UrbanKeego's video titled "How to break into a building" begins with a liability disclaimer (like the one you always saw before the MTV show Jackass) saying everything he's doing is "extremely illegal and dangerous."
Yet he did it anyway, recorded the whole thing, and posted it on YouTube.
The guy apparently broke into the offices of the Rochester Post Bulletin, a newspaper located in downtown Rochester.
With a GoPro-type camera strapped to his body, he enters the building and starts looking around. When he encounters someone at their desk he turns around, and the video flashes with the word "LOL," before he leaves the building.
ABC 6 apparently received a tip about the video and told the Post Bulletin about the break-in, the Post Bulletin reports. The general manager of the paper says they've contacted police, and plan on amping up security at their building.
Capt. John Sherwin of the Rochester Police Department told GoMN they're looking into the incident, and "at the very minimum there it was trespassing."
But since UrbanKeego also caught a person who was in the building on video, it could also be a privacy crime, Sherwin said.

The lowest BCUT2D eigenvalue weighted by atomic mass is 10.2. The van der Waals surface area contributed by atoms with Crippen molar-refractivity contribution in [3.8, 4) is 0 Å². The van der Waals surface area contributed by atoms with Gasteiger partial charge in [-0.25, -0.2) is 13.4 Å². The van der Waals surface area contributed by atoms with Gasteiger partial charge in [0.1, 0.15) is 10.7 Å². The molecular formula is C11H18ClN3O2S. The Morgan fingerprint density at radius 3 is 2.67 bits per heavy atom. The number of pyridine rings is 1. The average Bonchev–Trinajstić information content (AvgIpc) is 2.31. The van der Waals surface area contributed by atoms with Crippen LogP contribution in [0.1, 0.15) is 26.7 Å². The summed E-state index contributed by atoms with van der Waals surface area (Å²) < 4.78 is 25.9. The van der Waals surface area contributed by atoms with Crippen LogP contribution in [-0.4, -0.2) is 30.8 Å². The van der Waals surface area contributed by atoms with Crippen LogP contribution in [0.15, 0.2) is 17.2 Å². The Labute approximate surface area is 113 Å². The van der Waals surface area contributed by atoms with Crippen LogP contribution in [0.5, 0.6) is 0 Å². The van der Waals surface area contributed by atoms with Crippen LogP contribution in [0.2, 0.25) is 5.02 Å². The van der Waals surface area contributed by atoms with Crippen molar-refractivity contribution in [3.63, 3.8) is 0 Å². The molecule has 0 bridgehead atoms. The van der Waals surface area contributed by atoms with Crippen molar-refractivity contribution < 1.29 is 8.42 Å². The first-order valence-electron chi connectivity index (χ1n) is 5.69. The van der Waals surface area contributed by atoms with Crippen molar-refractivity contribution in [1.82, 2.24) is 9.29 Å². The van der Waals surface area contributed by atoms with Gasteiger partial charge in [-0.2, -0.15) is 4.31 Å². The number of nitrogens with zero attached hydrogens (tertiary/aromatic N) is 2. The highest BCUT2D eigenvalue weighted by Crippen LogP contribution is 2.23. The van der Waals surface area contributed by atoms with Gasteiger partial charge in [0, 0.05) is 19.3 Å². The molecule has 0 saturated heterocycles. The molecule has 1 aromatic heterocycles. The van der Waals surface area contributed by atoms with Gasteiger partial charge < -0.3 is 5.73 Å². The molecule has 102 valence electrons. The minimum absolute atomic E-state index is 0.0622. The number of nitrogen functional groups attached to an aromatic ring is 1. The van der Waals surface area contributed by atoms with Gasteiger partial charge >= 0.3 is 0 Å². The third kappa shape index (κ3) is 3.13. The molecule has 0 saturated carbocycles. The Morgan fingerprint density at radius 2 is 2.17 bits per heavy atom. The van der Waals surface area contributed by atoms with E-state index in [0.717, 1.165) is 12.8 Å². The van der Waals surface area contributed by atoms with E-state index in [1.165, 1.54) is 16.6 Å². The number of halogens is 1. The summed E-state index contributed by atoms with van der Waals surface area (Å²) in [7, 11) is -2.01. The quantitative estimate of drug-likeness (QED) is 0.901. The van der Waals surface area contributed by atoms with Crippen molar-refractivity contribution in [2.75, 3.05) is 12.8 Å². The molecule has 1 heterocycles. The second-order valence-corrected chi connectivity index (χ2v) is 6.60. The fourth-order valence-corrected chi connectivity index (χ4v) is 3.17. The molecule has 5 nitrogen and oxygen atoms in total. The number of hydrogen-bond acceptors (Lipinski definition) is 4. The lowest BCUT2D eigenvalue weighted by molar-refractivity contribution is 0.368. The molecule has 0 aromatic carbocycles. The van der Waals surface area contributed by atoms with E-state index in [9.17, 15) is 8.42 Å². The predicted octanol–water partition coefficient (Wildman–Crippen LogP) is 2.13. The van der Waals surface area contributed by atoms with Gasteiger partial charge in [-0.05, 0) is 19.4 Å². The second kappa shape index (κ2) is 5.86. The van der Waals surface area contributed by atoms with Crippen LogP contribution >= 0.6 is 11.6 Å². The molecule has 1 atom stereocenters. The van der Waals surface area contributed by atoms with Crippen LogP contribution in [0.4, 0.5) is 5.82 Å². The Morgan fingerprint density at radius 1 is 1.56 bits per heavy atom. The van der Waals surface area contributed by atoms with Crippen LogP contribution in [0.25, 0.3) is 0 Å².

At this point, they have not made an arrest.
There's always a 'footprint'
Although Sherwin could not recall another local incident where someone posted an incriminating video, he said they use social media frequently during investigations.
"When people are using electronic devices, there is always a signature, always some sort of footprint." he explained.
And UrbanKeego – who is apparently a "parkour and urban climbing" enthusiast, according to his Twitter bio – left a pretty visible "footprint" on YouTube and social media. Before the break-in, he tweeted about how he's back to his illegal activity and he'd be posting a video soon.
Then, after the Post Bulletin published its story on the break-in, UrbanKeego shared it on Twitter.
'Performance crime' is pretty common
People sharing details, videos, or pictures of their crimes online is not a new thing.
"Performance crime" is happening more frequently, especially with the rise of celebrity culture and people's desire for attention, according to professor of criminal justice, Ray Surette.
Three people were convicted of theft in Florida after they posted videos to Snapchat of them bragging about the cash they stole. There have also been homicide cases where people posted photos of their victims' bodies on Facebook, including one in Texas and one in Florida. You can read more about the increase in performance crimes in this Newsweek story.
Police say that if you see a crime and happen to record it in some way, notify authorities before posting it online.